Adirondack Medical Center is protective of that magical first hour or two after birth. They ensured that Kiersten and Stephen had this time with their baby, to bond, to breastfeed, to take a minute to process their experience.

new mom and dad with newborn at Adirondack Medical Center

The start of a Family

Birth matters. How we’re treated in birth matters. It sets us up for parenting. Kiersten and Stephen were shown their inner strength, calm, and nurturing skills that will shine in their future parenting journey too.


World Breastfeeding Week in Plattsburgh

World Breastfeeding Week is the first week in August every year. It’s a week of raising awareness about breastfeeding and community supports for breastfeeding families.

There are many local activities planned to show support and raise awareness around breastfeeding resources in our community.

All this talk of breastfeeding celebration will have you thinking about contacting Brown Eyed Photography about scheduling a breastfeeding photography session. Don’t delay – because this phase of life is relatively short. (Says the mom who is nursing her last baby who is now a toddler.)  Whether we meet at the library, at a park, or at your house, your session will be unique to you.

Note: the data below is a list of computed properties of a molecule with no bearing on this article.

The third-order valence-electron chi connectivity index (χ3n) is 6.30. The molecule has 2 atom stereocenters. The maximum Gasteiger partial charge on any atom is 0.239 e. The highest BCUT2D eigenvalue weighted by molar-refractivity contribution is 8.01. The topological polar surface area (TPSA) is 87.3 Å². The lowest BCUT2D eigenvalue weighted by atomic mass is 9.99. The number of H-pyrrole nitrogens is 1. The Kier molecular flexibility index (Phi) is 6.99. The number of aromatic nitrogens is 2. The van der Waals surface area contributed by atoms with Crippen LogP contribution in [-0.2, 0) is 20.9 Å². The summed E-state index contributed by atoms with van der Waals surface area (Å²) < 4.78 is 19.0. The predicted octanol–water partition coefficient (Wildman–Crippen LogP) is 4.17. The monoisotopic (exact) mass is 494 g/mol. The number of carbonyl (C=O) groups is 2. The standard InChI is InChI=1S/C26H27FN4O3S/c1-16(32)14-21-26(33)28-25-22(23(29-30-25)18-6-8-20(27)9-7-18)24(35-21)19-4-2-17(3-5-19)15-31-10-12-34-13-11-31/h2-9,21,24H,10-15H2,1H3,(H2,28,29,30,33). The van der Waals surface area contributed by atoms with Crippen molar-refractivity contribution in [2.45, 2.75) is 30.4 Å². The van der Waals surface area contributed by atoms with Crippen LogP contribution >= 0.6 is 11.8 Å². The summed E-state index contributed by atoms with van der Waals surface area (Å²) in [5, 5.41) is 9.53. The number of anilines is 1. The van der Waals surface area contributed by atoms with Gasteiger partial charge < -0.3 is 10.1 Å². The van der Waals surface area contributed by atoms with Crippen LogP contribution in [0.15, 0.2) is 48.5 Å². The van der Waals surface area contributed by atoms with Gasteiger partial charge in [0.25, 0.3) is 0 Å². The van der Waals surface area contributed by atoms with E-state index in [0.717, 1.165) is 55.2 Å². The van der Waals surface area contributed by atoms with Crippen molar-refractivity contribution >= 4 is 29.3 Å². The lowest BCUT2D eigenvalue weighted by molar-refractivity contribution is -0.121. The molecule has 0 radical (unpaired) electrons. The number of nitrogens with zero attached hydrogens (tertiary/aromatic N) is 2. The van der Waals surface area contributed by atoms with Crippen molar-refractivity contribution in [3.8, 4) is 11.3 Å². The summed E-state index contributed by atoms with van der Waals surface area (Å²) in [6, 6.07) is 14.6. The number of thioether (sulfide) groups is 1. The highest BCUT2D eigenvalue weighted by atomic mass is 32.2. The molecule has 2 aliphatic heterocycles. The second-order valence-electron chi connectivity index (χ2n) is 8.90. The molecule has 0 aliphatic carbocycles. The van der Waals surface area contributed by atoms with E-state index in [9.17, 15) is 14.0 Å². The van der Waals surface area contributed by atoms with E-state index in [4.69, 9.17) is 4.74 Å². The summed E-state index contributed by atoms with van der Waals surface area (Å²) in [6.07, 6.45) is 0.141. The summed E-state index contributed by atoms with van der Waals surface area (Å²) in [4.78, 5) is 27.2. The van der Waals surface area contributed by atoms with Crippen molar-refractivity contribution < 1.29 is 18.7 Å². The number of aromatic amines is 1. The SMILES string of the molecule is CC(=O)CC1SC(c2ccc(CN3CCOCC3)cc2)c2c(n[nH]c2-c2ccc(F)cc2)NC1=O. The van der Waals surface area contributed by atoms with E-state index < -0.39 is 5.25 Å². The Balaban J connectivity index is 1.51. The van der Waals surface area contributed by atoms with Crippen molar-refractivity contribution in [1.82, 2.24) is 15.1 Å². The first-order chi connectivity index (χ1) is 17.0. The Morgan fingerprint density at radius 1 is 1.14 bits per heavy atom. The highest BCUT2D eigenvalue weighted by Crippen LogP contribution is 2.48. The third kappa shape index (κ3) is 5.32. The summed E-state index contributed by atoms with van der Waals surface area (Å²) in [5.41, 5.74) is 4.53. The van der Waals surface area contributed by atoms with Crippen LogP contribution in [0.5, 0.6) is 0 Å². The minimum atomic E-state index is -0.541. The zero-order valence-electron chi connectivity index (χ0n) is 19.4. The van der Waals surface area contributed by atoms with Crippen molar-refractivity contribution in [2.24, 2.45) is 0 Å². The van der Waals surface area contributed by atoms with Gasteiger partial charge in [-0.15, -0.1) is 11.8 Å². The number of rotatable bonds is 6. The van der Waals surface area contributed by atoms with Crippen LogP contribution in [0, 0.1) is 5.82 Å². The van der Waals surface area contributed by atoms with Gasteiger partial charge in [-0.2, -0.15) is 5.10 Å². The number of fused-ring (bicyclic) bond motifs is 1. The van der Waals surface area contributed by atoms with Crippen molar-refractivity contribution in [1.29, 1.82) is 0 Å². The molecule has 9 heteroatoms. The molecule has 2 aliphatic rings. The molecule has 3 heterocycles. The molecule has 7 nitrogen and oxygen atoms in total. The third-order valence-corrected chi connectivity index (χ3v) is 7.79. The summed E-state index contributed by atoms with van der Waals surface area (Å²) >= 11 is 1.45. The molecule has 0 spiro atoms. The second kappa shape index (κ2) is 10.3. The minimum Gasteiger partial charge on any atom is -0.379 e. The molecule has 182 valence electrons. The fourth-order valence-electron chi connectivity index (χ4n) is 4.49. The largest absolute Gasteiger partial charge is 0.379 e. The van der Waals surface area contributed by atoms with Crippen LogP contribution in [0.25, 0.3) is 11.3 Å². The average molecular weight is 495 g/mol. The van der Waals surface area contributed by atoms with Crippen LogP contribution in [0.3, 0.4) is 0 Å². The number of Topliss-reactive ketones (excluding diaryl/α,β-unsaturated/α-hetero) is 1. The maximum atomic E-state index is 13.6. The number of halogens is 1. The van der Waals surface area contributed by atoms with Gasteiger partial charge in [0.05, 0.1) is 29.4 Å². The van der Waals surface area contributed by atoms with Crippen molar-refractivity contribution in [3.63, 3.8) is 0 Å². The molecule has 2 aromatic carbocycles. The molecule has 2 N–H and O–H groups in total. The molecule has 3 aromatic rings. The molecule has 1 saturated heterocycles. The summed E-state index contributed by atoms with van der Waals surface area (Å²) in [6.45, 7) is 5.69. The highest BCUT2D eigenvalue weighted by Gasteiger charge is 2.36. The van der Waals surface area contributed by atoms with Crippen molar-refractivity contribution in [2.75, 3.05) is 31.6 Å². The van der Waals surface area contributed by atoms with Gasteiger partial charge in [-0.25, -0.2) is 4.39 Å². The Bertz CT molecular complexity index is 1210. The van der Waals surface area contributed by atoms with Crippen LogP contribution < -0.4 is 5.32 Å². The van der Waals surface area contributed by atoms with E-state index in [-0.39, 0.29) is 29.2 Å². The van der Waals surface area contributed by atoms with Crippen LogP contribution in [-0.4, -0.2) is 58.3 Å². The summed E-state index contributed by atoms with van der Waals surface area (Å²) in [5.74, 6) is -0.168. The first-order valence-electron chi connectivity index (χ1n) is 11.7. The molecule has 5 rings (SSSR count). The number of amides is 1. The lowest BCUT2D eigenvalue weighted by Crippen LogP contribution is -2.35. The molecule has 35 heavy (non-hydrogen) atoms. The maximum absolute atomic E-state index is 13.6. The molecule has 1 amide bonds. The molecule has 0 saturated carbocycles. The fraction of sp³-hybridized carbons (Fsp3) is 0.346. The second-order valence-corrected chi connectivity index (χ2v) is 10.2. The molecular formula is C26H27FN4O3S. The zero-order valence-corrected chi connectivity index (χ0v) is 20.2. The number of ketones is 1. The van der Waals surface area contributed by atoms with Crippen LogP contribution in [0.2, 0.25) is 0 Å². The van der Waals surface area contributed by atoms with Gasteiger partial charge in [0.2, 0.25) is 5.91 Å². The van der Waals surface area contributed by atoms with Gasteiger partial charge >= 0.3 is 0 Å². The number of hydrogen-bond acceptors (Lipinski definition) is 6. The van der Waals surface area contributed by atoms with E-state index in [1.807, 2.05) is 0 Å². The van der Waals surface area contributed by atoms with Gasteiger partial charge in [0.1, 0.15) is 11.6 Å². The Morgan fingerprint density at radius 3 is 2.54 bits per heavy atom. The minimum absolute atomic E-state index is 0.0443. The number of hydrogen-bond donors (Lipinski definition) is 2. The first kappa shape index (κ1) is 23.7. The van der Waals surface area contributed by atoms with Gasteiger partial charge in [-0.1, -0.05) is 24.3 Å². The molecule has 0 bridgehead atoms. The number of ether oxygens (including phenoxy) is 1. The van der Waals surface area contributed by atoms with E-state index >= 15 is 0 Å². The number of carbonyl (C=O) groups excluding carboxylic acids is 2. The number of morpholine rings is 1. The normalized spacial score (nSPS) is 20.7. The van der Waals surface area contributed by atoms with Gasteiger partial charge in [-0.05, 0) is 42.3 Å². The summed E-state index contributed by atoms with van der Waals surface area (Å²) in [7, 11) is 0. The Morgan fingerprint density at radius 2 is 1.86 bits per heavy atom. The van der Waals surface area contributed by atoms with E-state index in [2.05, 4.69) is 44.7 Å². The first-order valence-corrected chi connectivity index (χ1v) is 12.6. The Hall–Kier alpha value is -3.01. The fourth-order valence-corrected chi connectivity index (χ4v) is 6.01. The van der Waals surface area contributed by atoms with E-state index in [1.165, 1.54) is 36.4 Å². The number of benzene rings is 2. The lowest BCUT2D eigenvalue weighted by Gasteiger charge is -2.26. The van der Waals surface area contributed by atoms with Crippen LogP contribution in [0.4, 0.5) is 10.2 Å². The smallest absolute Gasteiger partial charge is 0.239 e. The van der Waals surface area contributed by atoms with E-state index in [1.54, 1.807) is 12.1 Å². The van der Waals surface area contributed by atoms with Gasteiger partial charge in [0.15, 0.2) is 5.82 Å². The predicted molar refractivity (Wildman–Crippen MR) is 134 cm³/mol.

Wherever you are in your journey, be proud. From the mom who is expecting her first baby and planning to breastfeed, to the mom who breastfed for a day, a month, a year, two years, or beyond – every thought of breastfeeding, every drop for your baby has had an impact – on your baby and on you!


*Brown Eyed Photography will be at the Big Latch at CVPH on August 5, 2017.

Can’t wait to see you there!

Birth, Birth Resource

Birth Dictionary – all the terminology

For most, the world of birth is a mystery – until you’re in it! And then there’s a speedy learning curve.
Here’s a list of terms (a birth dictionary?) that are thrown around in the birth world to help with that learning curve!


Birth Dictionary

General Vocabulary

There are lots of words used as you enter the world of birth that may be brand new to you. Many in the birth world forget that the vocabulary they are using is not general knowledge in the non-birth-y world. Here are some of those words. Because information is power.

APGAR – this is an acronym that stands for Appearance, Pulse, Grimace, Activity, and Respiration
These five factors are rated on a scale of 0-2 and all the scores are added up to give you a total apgar score (so a 10 would be a perfect score). This assessment is done quickly by your medical team at 1 and 5 minutes after birth. This quick assessment is used by your medical team, to determine if your baby needs additional medical support. Any score above a 7 is seen as typical.